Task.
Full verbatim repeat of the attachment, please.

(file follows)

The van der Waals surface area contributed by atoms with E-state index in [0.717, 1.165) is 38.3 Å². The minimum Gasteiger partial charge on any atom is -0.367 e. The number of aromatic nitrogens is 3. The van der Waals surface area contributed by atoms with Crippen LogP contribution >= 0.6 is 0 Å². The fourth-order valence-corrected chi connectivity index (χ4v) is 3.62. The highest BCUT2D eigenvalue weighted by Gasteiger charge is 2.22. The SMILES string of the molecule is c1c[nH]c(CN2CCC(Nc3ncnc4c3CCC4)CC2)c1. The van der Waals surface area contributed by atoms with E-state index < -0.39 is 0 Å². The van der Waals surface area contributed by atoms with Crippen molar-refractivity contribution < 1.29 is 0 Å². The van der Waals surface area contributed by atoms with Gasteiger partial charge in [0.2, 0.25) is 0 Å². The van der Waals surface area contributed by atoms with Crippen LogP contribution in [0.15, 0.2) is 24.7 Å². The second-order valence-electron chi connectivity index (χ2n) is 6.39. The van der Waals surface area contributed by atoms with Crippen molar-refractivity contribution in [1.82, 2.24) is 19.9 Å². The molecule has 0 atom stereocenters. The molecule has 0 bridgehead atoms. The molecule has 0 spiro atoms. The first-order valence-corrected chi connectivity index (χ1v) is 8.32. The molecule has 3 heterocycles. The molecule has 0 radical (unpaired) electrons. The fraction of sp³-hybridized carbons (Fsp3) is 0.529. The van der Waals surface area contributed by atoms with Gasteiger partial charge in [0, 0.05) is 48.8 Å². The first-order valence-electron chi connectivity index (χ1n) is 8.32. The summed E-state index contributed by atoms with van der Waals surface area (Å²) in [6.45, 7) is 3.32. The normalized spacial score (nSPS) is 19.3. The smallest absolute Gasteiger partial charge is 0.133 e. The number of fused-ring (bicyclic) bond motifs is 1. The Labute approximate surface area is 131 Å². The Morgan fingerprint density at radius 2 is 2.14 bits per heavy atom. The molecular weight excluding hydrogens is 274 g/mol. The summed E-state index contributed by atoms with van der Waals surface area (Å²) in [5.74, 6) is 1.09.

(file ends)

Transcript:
The van der Waals surface area contributed by atoms with E-state index in [0.717, 1.165) is 38.3 Å². The minimum Gasteiger partial charge on any atom is -0.367 e. The number of aromatic nitrogens is 3. The van der Waals surface area contributed by atoms with Crippen LogP contribution >= 0.6 is 0 Å². The fourth-order valence-corrected chi connectivity index (χ4v) is 3.62. The highest BCUT2D eigenvalue weighted by Gasteiger charge is 2.22. The SMILES string of the molecule is c1c[nH]c(CN2CCC(Nc3ncnc4c3CCC4)CC2)c1. The van der Waals surface area contributed by atoms with E-state index < -0.39 is 0 Å². The van der Waals surface area contributed by atoms with Crippen molar-refractivity contribution < 1.29 is 0 Å². The van der Waals surface area contributed by atoms with Gasteiger partial charge in [0.2, 0.25) is 0 Å². The van der Waals surface area contributed by atoms with Crippen LogP contribution in [0.15, 0.2) is 24.7 Å². The second-order valence-electron chi connectivity index (χ2n) is 6.39. The van der Waals surface area contributed by atoms with Crippen molar-refractivity contribution in [1.82, 2.24) is 19.9 Å². The molecule has 0 atom stereocenters. The molecule has 0 bridgehead atoms. The molecule has 0 spiro atoms. The first-order valence-corrected chi connectivity index (χ1v) is 8.32. The molecule has 3 heterocycles. The molecule has 0 radical (unpaired) electrons. The fraction of sp³-hybridized carbons (Fsp3) is 0.529. The van der Waals surface area contributed by atoms with Gasteiger partial charge in [0, 0.05) is 48.8 Å². The first-order valence-electron chi connectivity index (χ1n) is 8.32. The summed E-state index contributed by atoms with van der Waals surface area (Å²) in [6.45, 7) is 3.32. The normalized spacial score (nSPS) is 19.3. The smallest absolute Gasteiger partial charge is 0.133 e. The number of fused-ring (bicyclic) bond motifs is 1. The Labute approximate surface area is 131 Å². The Morgan fingerprint density at radius 2 is 2.14 bits per heavy atom. The molecular weight excluding hydrogens is 274 g/mol. The summed E-state index contributed by atoms with van der Waals surface area (Å²) in [5.74, 6) is 1.09.